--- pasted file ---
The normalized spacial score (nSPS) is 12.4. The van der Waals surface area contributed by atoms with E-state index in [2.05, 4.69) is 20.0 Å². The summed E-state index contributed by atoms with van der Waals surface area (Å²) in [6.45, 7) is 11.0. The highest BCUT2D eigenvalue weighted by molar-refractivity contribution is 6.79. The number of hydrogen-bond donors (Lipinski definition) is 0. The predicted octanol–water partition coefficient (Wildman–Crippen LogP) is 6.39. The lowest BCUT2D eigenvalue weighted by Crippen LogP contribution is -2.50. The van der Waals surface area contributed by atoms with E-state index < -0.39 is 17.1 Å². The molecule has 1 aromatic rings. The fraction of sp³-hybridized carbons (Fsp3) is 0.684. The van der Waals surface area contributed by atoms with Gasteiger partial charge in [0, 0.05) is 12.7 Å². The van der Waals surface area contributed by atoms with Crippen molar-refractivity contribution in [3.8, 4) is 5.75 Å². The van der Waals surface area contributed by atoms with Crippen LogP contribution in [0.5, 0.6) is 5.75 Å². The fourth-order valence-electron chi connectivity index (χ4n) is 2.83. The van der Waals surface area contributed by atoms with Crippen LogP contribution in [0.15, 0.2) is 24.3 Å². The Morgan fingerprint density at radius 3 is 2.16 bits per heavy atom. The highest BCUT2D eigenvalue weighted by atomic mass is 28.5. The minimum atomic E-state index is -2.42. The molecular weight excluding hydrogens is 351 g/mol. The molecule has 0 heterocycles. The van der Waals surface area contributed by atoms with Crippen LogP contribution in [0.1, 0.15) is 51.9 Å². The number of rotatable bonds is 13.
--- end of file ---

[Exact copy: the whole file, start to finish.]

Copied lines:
The normalized spacial score (nSPS) is 12.4. The van der Waals surface area contributed by atoms with E-state index in [2.05, 4.69) is 20.0 Å². The summed E-state index contributed by atoms with van der Waals surface area (Å²) in [6.45, 7) is 11.0. The highest BCUT2D eigenvalue weighted by molar-refractivity contribution is 6.79. The number of hydrogen-bond donors (Lipinski definition) is 0. The predicted octanol–water partition coefficient (Wildman–Crippen LogP) is 6.39. The lowest BCUT2D eigenvalue weighted by Crippen LogP contribution is -2.50. The van der Waals surface area contributed by atoms with E-state index < -0.39 is 17.1 Å². The molecule has 1 aromatic rings. The fraction of sp³-hybridized carbons (Fsp3) is 0.684. The van der Waals surface area contributed by atoms with Gasteiger partial charge in [0, 0.05) is 12.7 Å². The van der Waals surface area contributed by atoms with Crippen molar-refractivity contribution in [3.8, 4) is 5.75 Å². The van der Waals surface area contributed by atoms with Crippen LogP contribution in [0.5, 0.6) is 5.75 Å². The fourth-order valence-electron chi connectivity index (χ4n) is 2.83. The van der Waals surface area contributed by atoms with Crippen LogP contribution in [0.15, 0.2) is 24.3 Å². The Morgan fingerprint density at radius 3 is 2.16 bits per heavy atom. The highest BCUT2D eigenvalue weighted by atomic mass is 28.5. The minimum atomic E-state index is -2.42. The molecular weight excluding hydrogens is 351 g/mol. The molecule has 0 heterocycles. The van der Waals surface area contributed by atoms with Crippen LogP contribution in [0.1, 0.15) is 51.9 Å². The number of rotatable bonds is 13.